Silicone tubing as coupling works great but in high salt environments you have to use low carbon stainless steel clamps or slather the gear screw and rub a layer of silicone grease around the ring to it doesn't rust away too fast.
 

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Sh!t Disturber
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679 Posts
Discussion Starter #14 (Edited)
So, I had to take things in a slight different direction... but for the good. The spot I had intended to install the tank wasn't going to work. #1 it was an exterior basement wall near the sliding glass door, so temp control would be a concern. #2, and the bigger problem, was that the floor was waaaay off level. Almost an inch front to back! After shimming it, I could stick a finger under at the side. I was not comfortable with that at all.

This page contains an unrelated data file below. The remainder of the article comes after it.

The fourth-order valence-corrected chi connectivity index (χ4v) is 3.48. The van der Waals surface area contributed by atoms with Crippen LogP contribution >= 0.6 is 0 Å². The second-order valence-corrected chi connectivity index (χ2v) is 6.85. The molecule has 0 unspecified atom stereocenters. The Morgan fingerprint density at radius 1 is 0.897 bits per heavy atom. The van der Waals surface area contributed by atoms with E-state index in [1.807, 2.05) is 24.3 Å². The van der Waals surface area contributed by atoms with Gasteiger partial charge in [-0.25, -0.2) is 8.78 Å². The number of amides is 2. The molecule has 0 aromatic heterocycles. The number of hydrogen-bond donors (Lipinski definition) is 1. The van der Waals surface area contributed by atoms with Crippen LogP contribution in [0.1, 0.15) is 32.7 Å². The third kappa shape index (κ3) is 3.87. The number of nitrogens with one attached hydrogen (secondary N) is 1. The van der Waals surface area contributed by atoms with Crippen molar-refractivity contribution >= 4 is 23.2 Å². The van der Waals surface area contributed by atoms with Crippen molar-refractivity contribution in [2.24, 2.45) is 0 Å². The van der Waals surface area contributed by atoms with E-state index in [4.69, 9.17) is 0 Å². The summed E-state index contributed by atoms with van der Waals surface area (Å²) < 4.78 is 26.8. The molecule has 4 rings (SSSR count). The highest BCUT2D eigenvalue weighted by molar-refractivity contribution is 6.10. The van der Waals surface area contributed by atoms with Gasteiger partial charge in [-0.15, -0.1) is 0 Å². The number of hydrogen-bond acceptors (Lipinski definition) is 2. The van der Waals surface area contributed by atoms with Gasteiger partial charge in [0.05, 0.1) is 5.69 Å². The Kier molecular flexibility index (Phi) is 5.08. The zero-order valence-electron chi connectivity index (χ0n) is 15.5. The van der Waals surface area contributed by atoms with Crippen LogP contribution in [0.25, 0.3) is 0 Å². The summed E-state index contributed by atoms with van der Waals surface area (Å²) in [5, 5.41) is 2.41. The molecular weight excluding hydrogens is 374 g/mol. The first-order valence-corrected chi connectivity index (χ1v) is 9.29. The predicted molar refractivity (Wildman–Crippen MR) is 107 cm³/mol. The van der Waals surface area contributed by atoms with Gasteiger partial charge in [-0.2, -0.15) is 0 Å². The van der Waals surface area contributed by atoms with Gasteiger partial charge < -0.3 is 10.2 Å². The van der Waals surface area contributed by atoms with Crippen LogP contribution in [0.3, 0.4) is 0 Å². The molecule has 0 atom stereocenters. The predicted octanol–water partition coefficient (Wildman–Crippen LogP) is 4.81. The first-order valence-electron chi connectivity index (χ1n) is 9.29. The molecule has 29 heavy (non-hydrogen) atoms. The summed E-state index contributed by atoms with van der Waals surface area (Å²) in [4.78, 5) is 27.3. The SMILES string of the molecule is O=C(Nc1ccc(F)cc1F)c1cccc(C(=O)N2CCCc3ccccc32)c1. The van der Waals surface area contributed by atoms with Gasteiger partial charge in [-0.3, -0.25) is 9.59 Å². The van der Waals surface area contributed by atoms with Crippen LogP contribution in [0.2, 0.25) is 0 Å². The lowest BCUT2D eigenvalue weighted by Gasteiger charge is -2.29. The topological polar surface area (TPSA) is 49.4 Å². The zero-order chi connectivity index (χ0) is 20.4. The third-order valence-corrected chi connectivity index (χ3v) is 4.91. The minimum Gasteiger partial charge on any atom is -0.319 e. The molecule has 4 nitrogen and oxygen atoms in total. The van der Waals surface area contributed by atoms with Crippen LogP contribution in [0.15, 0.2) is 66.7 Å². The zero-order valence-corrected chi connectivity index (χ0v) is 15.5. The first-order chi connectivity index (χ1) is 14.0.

So, it's going along another wall - as a peninsula! I'm pretty excited to have more viewing area. I tried to clean up the (formerly) back of my tank which I had let coraline build up over a year and a half, and then dry. bit of work with a razor blade. It's not perfect, theres some imperfections in the glass from the coraline which I don't think ill ever get out, but it might look fine when filled with water.

Almost ready to put the plumbing together. I bought some of the Grey pvc glue on wtac's suggestion over the clear.

 

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tank

dude ... tank looks great ...u know I am here if u need help ...
 

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Sh!t Disturber
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679 Posts
Discussion Starter #16 (Edited)
Thanks Tom!

A few quick updates. Got most of my plumbing ready to install. I bought MORE than I need so I wouldn't be running out to a hardware store moments before it closes (I doubt I'll need more than one valve).